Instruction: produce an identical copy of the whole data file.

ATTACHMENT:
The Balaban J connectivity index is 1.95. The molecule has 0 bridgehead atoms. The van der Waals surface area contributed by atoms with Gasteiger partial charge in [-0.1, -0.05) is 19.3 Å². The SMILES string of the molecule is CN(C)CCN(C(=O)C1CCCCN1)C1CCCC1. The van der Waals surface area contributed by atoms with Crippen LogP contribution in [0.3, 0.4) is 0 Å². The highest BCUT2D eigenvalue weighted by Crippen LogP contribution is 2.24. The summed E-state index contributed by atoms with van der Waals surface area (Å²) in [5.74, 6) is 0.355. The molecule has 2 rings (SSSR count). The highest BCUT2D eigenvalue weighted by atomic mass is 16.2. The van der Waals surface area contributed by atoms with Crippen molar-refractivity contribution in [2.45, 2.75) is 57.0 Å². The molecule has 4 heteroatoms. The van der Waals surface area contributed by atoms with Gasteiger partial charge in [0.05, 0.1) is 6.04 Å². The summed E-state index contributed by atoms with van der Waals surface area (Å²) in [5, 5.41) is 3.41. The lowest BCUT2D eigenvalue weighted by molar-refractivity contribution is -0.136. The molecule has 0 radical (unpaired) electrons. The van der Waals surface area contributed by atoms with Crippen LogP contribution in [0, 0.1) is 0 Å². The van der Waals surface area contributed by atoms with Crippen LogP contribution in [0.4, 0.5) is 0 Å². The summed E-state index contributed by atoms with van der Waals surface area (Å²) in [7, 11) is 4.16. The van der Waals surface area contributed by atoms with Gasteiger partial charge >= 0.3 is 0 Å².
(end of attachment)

The Balaban J connectivity index is 1.95. The molecule has 0 bridgehead atoms. The van der Waals surface area contributed by atoms with Gasteiger partial charge in [-0.1, -0.05) is 19.3 Å². The SMILES string of the molecule is CN(C)CCN(C(=O)C1CCCCN1)C1CCCC1. The van der Waals surface area contributed by atoms with Crippen LogP contribution in [0.3, 0.4) is 0 Å². The highest BCUT2D eigenvalue weighted by Crippen LogP contribution is 2.24. The summed E-state index contributed by atoms with van der Waals surface area (Å²) in [5.74, 6) is 0.355. The molecule has 2 rings (SSSR count). The highest BCUT2D eigenvalue weighted by atomic mass is 16.2. The van der Waals surface area contributed by atoms with Crippen molar-refractivity contribution in [2.45, 2.75) is 57.0 Å². The molecule has 4 heteroatoms. The van der Waals surface area contributed by atoms with Gasteiger partial charge in [0.05, 0.1) is 6.04 Å². The summed E-state index contributed by atoms with van der Waals surface area (Å²) in [5, 5.41) is 3.41. The lowest BCUT2D eigenvalue weighted by molar-refractivity contribution is -0.136. The molecule has 0 radical (unpaired) electrons. The van der Waals surface area contributed by atoms with Crippen LogP contribution in [0, 0.1) is 0 Å². The van der Waals surface area contributed by atoms with Crippen LogP contribution in [0.4, 0.5) is 0 Å². The summed E-state index contributed by atoms with van der Waals surface area (Å²) in [7, 11) is 4.16. The van der Waals surface area contributed by atoms with Gasteiger partial charge >= 0.3 is 0 Å².